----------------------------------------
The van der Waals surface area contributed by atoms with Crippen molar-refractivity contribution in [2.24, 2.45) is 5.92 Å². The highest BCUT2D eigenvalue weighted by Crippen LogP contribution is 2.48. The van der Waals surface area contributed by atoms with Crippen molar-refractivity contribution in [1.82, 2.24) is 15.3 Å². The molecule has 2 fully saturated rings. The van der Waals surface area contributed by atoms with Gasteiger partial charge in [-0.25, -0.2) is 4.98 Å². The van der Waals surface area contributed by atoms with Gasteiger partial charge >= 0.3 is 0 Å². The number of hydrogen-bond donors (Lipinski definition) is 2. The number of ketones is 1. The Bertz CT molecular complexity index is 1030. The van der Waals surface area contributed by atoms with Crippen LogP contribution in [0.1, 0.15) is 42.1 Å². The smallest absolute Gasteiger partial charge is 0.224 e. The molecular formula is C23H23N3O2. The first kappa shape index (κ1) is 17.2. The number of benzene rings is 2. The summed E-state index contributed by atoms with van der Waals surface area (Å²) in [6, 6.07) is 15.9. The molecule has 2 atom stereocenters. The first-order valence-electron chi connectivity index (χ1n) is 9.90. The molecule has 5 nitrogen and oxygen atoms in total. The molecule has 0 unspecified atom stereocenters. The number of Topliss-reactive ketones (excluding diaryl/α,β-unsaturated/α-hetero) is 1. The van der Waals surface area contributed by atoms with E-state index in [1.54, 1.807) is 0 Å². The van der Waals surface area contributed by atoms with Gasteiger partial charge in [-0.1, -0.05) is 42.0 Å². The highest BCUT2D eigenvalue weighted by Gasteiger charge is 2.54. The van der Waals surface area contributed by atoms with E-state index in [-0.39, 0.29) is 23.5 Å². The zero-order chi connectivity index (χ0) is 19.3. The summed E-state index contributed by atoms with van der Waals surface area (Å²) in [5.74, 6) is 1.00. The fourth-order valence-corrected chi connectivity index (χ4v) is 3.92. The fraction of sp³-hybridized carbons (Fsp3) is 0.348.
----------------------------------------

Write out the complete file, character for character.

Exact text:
The van der Waals surface area contributed by atoms with Crippen molar-refractivity contribution in [2.24, 2.45) is 5.92 Å². The highest BCUT2D eigenvalue weighted by Crippen LogP contribution is 2.48. The van der Waals surface area contributed by atoms with Crippen molar-refractivity contribution in [1.82, 2.24) is 15.3 Å². The molecule has 2 fully saturated rings. The van der Waals surface area contributed by atoms with Gasteiger partial charge in [-0.25, -0.2) is 4.98 Å². The van der Waals surface area contributed by atoms with Gasteiger partial charge >= 0.3 is 0 Å². The number of hydrogen-bond donors (Lipinski definition) is 2. The number of ketones is 1. The Bertz CT molecular complexity index is 1030. The van der Waals surface area contributed by atoms with Crippen LogP contribution in [0.1, 0.15) is 42.1 Å². The smallest absolute Gasteiger partial charge is 0.224 e. The molecular formula is C23H23N3O2. The first kappa shape index (κ1) is 17.2. The number of benzene rings is 2. The summed E-state index contributed by atoms with van der Waals surface area (Å²) in [6, 6.07) is 15.9. The molecule has 2 atom stereocenters. The first-order valence-electron chi connectivity index (χ1n) is 9.90. The molecule has 5 nitrogen and oxygen atoms in total. The molecule has 0 unspecified atom stereocenters. The number of Topliss-reactive ketones (excluding diaryl/α,β-unsaturated/α-hetero) is 1. The van der Waals surface area contributed by atoms with E-state index in [1.54, 1.807) is 0 Å². The van der Waals surface area contributed by atoms with Gasteiger partial charge in [-0.1, -0.05) is 42.0 Å². The highest BCUT2D eigenvalue weighted by Gasteiger charge is 2.54. The van der Waals surface area contributed by atoms with E-state index in [-0.39, 0.29) is 23.5 Å². The zero-order chi connectivity index (χ0) is 19.3. The summed E-state index contributed by atoms with van der Waals surface area (Å²) in [5.74, 6) is 1.00. The fourth-order valence-corrected chi connectivity index (χ4v) is 3.92. The fraction of sp³-hybridized carbons (Fsp3) is 0.348.